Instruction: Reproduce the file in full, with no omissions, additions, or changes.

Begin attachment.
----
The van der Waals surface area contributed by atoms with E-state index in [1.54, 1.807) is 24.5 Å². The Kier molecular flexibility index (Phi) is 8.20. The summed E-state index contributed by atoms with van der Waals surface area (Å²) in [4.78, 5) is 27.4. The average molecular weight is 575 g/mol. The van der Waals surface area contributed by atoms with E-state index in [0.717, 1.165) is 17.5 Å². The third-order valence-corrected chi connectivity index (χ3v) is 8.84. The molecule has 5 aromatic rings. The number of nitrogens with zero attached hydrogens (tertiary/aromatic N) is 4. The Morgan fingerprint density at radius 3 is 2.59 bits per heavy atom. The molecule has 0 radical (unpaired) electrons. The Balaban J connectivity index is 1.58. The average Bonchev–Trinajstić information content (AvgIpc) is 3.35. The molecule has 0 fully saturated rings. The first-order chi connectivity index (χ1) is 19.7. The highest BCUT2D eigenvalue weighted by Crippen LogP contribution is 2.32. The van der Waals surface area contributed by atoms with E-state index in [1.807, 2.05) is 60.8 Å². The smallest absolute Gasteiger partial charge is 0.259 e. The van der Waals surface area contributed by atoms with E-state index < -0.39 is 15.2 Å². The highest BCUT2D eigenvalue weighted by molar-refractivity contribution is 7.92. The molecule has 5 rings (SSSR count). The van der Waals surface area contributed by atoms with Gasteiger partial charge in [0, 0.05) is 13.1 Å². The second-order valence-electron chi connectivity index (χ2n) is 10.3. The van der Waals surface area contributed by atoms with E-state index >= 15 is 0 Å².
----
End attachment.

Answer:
The van der Waals surface area contributed by atoms with E-state index in [1.54, 1.807) is 24.5 Å². The Kier molecular flexibility index (Phi) is 8.20. The summed E-state index contributed by atoms with van der Waals surface area (Å²) in [4.78, 5) is 27.4. The average molecular weight is 575 g/mol. The van der Waals surface area contributed by atoms with E-state index in [0.717, 1.165) is 17.5 Å². The third-order valence-corrected chi connectivity index (χ3v) is 8.84. The molecule has 5 aromatic rings. The number of nitrogens with zero attached hydrogens (tertiary/aromatic N) is 4. The Morgan fingerprint density at radius 3 is 2.59 bits per heavy atom. The molecule has 0 radical (unpaired) electrons. The Balaban J connectivity index is 1.58. The average Bonchev–Trinajstić information content (AvgIpc) is 3.35. The molecule has 0 fully saturated rings. The first-order chi connectivity index (χ1) is 19.7. The highest BCUT2D eigenvalue weighted by Crippen LogP contribution is 2.32. The van der Waals surface area contributed by atoms with E-state index in [1.807, 2.05) is 60.8 Å². The smallest absolute Gasteiger partial charge is 0.259 e. The van der Waals surface area contributed by atoms with E-state index < -0.39 is 15.2 Å². The highest BCUT2D eigenvalue weighted by molar-refractivity contribution is 7.92. The molecule has 5 rings (SSSR count). The van der Waals surface area contributed by atoms with Gasteiger partial charge in [0, 0.05) is 13.1 Å². The second-order valence-electron chi connectivity index (χ2n) is 10.3. The van der Waals surface area contributed by atoms with E-state index >= 15 is 0 Å².